As has long been established, when Bernie Ecclestone makes targeted statements to newspapers and broadcasters, the F1 supremo often has intentions that don't relate to the words spoken.
This week's comments to the Financial Times
regarding his retirement plans have less to do with Ecclestone's desire to buy an RV and drive the length of Route 66 – or to buy a bungalow and call it Dunroamin – than they do his desire to save face should his legal battles make his current position untenable.
While there is sporadic chatter naming Red Bull team principal Christian Horner as Bernie's most likely replacement, the CEO of Formula One is far more likely to be replaced by a committee than any one individual. That committee is made up of long-term paddock personalities and FOM shareholders, many of whom have reputations that precede their rarely-photographed faces.
Perhaps the most high-profile of the group is Peter Brabeck-Letmathe, the former Nestle Group CEO most famous for saying that access to water is not a basic human right. Brabeck-Letmathe was nominated to the board of Delta-Topco in 2012, when it was announced he would run a post-IPO Formula One as a non-executive chairman. The Austrian businessman – who is affiliated with boards in 19 different industries – is thought to own between 0.25 percent and one percent of the F1 business, depending on your source.
As an experienced international businessman with contacts both in a range of blue-chip industries and with the governments that support them, Brabeck-Letmathe is one of the few men with a Rolodex to rival that of Ecclestone. During his time with Nestle he focused on diversifying the business, telling Time
magazine in 2007 that “we have to be able to learn how to get operational efficiency with a relatively complex business structure. This is what I think real management is all about. The other thing is much too easy.” That challenge is all too familiar to those familiar with the labyrinthine inner workings of the business side of Formula One.
While Brabeck-Letmathe has the global business experience needed to run the behemoth that is Formula One, it is Sacha Woodward-Hill who has the greatest experience and most in-depth knowledge of the contracts and deals that keep the sport going. Known to be one of Bernie's closest confidants and most trusted advisors, Woodward-Hill is much more than just the in-house lawyer at Prince's Gate.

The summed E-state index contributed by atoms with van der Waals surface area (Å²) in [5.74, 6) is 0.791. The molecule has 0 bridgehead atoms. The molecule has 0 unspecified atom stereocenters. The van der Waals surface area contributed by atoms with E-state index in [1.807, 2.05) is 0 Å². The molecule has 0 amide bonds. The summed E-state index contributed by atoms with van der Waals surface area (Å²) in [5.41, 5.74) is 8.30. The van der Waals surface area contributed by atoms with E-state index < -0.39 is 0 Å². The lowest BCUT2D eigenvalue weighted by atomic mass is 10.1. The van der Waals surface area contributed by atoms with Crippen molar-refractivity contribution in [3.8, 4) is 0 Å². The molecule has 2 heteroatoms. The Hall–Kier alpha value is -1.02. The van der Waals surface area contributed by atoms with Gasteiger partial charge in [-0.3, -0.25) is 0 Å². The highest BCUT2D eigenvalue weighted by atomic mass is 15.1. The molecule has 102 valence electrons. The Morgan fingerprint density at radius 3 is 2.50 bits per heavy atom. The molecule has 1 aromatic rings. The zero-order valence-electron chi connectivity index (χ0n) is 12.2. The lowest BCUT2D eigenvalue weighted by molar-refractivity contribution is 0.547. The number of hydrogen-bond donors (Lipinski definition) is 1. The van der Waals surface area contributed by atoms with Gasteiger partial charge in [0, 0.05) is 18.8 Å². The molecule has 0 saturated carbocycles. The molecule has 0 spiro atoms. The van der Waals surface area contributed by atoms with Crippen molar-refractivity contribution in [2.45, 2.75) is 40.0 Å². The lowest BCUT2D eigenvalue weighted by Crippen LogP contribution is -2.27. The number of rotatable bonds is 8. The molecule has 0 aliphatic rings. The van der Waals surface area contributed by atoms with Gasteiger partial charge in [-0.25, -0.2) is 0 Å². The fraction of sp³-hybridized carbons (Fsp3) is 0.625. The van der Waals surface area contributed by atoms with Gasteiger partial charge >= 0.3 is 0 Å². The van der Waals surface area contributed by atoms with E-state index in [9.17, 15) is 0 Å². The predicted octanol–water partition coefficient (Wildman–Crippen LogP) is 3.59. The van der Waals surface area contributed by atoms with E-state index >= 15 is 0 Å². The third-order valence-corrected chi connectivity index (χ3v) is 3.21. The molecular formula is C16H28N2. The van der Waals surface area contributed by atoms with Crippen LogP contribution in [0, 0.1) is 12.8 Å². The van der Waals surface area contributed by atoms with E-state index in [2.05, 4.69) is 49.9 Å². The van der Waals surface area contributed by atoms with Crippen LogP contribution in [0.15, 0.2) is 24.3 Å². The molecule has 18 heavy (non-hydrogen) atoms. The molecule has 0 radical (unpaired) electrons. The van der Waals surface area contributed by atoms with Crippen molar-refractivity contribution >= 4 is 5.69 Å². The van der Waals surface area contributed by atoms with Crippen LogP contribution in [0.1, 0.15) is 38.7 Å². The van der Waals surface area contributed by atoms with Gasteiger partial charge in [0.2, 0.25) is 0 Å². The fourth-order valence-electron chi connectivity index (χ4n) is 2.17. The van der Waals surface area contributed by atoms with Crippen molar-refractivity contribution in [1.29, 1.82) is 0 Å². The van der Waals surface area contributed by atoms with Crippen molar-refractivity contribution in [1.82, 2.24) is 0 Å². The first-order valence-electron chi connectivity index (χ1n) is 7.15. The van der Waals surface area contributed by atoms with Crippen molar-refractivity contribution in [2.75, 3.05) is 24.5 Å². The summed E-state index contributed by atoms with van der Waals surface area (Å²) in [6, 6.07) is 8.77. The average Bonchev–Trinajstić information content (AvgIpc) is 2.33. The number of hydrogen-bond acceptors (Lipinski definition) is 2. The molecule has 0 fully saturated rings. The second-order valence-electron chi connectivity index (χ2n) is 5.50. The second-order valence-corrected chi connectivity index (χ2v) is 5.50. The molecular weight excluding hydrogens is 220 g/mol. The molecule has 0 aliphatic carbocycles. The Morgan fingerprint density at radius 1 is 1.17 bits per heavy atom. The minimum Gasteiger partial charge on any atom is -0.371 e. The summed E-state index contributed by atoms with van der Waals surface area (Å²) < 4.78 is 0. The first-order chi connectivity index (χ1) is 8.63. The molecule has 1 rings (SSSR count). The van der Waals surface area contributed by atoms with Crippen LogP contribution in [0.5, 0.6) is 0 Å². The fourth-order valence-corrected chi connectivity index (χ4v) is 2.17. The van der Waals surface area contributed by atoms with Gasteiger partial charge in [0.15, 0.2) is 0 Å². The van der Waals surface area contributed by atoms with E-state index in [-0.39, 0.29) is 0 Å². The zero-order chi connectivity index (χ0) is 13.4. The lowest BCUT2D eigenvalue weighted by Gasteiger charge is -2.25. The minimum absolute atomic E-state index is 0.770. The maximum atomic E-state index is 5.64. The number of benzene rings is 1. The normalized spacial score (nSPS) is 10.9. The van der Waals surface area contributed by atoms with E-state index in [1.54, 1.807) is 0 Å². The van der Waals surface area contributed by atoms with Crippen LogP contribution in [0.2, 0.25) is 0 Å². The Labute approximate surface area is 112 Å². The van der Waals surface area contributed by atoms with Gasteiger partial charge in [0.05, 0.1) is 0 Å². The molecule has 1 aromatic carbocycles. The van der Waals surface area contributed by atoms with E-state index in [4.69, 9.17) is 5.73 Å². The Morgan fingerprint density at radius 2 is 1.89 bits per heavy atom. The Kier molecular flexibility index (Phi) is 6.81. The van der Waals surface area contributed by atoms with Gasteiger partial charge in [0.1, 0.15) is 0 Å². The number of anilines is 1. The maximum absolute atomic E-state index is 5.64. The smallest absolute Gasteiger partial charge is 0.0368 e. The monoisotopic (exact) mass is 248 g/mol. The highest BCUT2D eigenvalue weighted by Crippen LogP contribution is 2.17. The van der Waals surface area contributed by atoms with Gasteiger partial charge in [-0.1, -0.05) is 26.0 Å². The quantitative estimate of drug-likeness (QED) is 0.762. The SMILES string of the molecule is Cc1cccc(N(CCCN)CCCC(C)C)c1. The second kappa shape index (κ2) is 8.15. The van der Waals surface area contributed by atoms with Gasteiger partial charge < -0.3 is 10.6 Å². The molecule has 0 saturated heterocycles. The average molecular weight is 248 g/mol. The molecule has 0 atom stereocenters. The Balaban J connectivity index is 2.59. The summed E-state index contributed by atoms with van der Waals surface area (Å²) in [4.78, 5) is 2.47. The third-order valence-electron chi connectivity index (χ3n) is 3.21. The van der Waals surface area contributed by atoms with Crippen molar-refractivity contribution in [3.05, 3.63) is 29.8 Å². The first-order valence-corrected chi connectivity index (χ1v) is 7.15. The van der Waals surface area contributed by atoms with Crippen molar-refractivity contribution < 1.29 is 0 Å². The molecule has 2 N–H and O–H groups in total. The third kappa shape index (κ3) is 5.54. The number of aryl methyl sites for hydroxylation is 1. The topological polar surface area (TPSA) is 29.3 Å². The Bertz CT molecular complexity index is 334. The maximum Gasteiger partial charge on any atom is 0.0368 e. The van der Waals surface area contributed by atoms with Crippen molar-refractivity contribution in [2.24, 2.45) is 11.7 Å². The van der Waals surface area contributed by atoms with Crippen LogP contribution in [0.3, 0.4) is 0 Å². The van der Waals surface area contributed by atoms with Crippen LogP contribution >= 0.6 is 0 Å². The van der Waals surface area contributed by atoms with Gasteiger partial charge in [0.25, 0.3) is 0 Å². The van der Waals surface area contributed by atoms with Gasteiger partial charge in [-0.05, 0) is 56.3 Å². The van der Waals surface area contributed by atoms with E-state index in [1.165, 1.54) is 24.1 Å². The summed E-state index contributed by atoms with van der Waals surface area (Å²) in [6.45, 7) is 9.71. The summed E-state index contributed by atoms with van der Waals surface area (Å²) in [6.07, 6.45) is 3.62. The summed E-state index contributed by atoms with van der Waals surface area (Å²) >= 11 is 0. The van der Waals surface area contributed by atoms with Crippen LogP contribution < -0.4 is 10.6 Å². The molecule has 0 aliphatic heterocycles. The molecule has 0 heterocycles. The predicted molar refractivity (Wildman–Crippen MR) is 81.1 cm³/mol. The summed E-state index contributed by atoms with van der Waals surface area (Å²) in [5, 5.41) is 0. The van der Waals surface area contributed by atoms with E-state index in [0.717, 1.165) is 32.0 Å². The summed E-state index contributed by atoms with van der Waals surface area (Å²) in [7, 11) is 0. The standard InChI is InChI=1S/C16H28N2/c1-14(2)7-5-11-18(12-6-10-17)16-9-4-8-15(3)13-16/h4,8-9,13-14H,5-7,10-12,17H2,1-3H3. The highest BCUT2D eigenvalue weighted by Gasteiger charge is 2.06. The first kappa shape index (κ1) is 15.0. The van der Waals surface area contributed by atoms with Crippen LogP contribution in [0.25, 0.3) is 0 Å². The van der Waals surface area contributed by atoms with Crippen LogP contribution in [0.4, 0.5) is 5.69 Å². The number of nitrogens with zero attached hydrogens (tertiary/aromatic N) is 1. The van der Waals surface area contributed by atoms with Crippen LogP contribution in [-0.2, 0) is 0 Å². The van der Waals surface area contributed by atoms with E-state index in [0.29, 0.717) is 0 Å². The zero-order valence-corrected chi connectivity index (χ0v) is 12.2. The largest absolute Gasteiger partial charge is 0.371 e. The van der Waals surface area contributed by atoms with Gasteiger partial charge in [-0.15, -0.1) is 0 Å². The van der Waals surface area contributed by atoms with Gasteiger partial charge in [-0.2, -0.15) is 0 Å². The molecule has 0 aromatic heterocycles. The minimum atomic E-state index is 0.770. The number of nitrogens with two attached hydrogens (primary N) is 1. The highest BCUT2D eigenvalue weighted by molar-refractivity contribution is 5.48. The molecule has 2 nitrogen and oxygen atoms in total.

She is director of and lawyer for Formula One Publishing Limited, lawyer for Formula One World Championship Limited, and has been director and lawyer of a long list of dormant companies involved in F1 holdings. Prior to the recent shake-up of the F1 sub-companies that preceded Ecclestone's decision to step down from the board of Delta Topco, Woodward-Hill was a director of Formula One Holdings, and is thought to have a one percent stake in the business.
Deliberately low-profile, Woodward-Hill has long been viewed as Ecclestone's preferred successor, and it is impossible to envision a version of F1's future that does not have her – at bare minimum – overseeing the handover of power.
Another in-house lawyer whose influence will be felt in the next era of F1 governance is Kate Beavan, who in another lifetime was the in-house lawyer for Tom Walkinshaw Racing. Since 2003 she has been one of the heaviest hitters on the commercial side of FOM, and there is no reason to expect that to change in a new (post-Bernie) world order.
Other candidates likely to be involved in a committee rule of Formula One are Sir Martin Sorrell, another non-executive chairman of the Delta Topco board, and who owns a similar stake to that controlled by Brabeck-Letmathe, and Sainsbury's chief Justin King, who announced in January that he would be stepping down from the role of CEO effective in July. King is not currently a part of the Delta Topco inner circle, but he is connected to the world motor-racing through the on track activities of his son Jordan, who will be racing for Carlin in the 2014 FIA European Formula 3 Championship.
Kate Walker is a senior F1 writer for Crash.net. A member of the F1 travelling circus since 2010, she keeps an eye on the behind the scenes wheeling and dealing that makes Formula One a political melodrama.